New developments cast FBI vs. right to privacy in a harsh new light.
When news first broke about Apple declining to create a back door in iOS that would allow far easier brute force passcodes, it was spun as Apple being unwilling to help the government fight terrorism and otherwise being against everything eagles and pie. The deeper narrative, though, has been one of Apple standing up for the privacy rights of not just Americans but everyone, everywhere. As the story develops, the first spin is showing increasing signs of strain.
The Apple executives said the company had been in regular discussions with the government since early January, and that it proposed four different ways to recover the information the government is interested in without building a backdoor. One of those methods would have involved connecting the iPhone to a known Wi-Fi network and triggering an iCloud backup that might provide the FBI with information stored to the device between the October 19th and the date of the incident.
Apple sent trusted engineers to try that method, the executives said, but they were unable to do it. It was then that they discovered that the Apple ID password associated with the iPhone had been changed sometime after the terrorist's death, with the Apple executives saying they were told it was done within 24 hours of the government taking possession of the phone. Changing the password prevents the auto-backup from occurring.
Court filings seemed to lay blame on the San Bernardino Health Department, stating:
[The] owner, in an attempt to gain access to some information in the hours after the attack, was able to reset the password remotely.
San Benadino, however, took to Twitter to say it wasn't exactly so:
The County was working cooperatively with the FBI when it reset the iCloud password at the FBI's request.— CountyWire (@CountyWire) February 20, 2016
FBI Press Relations tried to clear things up:
Through previous testing, we know that direct data extraction from an iOS device often provides more data than an iCloud backup contains. Even if the password had not been changed and Apple could have turned on the auto-backup and loaded it to the cloud, there might be information on the phone that would not be accessible without Apple's assistance as required by the All Writs Act Order, since the iCloud backup does not contain everything on an iPhone.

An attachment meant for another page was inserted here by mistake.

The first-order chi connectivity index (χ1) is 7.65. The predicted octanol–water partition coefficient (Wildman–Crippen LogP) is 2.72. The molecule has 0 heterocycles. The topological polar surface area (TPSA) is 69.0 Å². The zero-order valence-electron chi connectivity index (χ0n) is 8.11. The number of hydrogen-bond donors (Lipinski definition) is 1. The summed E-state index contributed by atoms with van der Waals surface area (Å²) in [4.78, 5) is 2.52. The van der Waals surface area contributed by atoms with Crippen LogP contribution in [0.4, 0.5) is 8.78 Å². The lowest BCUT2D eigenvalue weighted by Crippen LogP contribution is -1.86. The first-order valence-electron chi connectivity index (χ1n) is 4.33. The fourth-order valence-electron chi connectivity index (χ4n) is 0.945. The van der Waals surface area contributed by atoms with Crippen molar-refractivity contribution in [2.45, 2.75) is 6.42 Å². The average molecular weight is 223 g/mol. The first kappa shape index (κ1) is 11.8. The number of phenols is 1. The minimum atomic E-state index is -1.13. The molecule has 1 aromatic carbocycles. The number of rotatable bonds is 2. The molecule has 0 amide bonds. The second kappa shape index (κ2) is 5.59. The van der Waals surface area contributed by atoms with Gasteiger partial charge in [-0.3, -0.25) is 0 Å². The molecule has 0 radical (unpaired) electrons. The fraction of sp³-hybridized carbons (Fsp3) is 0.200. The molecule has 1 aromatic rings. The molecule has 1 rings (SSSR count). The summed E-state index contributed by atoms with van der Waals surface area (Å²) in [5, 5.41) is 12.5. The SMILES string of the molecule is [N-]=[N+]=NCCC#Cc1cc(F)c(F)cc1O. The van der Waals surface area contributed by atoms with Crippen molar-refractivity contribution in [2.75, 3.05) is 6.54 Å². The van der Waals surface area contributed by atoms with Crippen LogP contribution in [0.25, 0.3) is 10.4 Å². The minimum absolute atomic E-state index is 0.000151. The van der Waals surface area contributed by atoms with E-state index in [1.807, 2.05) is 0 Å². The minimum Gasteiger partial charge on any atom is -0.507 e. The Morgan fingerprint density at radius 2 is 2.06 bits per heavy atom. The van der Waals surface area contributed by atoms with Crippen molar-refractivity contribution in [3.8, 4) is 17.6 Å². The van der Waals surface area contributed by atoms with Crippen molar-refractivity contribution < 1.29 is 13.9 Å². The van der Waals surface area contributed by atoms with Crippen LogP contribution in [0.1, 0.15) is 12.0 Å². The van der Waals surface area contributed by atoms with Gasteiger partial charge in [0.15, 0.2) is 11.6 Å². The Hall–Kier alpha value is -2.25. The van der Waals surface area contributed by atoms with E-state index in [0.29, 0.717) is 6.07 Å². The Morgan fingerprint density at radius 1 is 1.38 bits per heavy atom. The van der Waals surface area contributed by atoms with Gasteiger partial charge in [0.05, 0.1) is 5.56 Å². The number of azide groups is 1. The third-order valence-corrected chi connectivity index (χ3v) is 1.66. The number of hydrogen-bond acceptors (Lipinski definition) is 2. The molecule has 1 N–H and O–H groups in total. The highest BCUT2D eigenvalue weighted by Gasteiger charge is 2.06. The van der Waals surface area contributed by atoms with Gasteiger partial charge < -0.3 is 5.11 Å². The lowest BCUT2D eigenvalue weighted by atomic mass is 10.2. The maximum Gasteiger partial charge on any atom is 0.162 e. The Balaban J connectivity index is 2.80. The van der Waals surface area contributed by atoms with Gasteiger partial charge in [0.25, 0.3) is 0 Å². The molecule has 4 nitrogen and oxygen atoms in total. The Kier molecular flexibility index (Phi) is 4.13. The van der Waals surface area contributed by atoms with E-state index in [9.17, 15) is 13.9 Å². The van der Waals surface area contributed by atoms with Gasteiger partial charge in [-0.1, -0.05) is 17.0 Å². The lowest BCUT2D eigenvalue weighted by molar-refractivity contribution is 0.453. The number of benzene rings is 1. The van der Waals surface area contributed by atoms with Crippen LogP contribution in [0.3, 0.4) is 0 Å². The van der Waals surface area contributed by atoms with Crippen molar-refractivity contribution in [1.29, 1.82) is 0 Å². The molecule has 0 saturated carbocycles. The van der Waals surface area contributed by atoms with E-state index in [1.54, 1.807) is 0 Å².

What does this mean? iPhone forensics expert Jonathan Zdziarsk:
This statement has only one of two possible outcomes:
FBI is Wrong, and was Reckless: It is true that an iCloud backup does not contain everything on an iPhone, however it does contain everything that a direct backup extraction by any commercial forensics tool would be able to acquire from the phone. [...]
FBI will Compel More Assistance, and mislead the courts: As I said, there is in fact more data on the phone than comes off in either an iCloud backup or even by a direct extraction using a commercial forensics tool. The only way to get to this data, however, would be for Apple to digitally decrypt and extract the contents of the file system for the FBI, and provide them with a raw disk image. [...]
In other words, if the FBI is planning to have Apple perform a physical extraction of this extra data, then they are forcing Apple to create this backdoor tool for a separate reason, as it is completely unnecessary if Apple will be forced to extract the contents of the device in the end.
To further expand on why this level of government intrusion affects more than just one case and one country, The New York Times dove into how China might well be next.
If Apple accedes to American law enforcement demands for opening the iPhone in the San Bernardino case and Beijing asks for a similar tool, it is unlikely Apple would be able to control China's use of it. Yet if Apple were to refuse Beijing, it would potentially face a battery of penalties.
Analysts said Chinese officials were pushing for greater control over the encryption and security of computers and phones sold in the country, though Beijing last year backed off on some proposals that would have required foreign companies to provide encryption keys for devices sold in the country after facing pressure from foreign trade groups.
"People tend to forget the global impact of this," said Raman Jit Singh Chima, policy director at Access Now, a nonprofit that works for Internet freedoms. "The reality is the damage done when a democratic government does something like this is massive. It's even more negative in places where there are fewer freedoms."
Emotional arguments, especially those that try to cloak themselves in patriotism, seldom lose out to rational and even legal ones. Except when those emotional arguments are so manufactured that the seams begin to show... and to crack.
It's unclear exactly what's going on with this one iPhone 5c that belonged to terrorists and murderers — why was the password reset?; what information do they want that's not available using that password; and why are factions of law enforcement focused not on getting the data but getting a tool to get data?
Hopefully more will become clear soon. In the meantime, if you're concerned about your rights to privacy, you can sign the petition to the White House asking that efforts that compel Apple and other device makers to create a "backdoor" for the Government to access citizens data be halted, or join one of the rallies planned for Tuesday.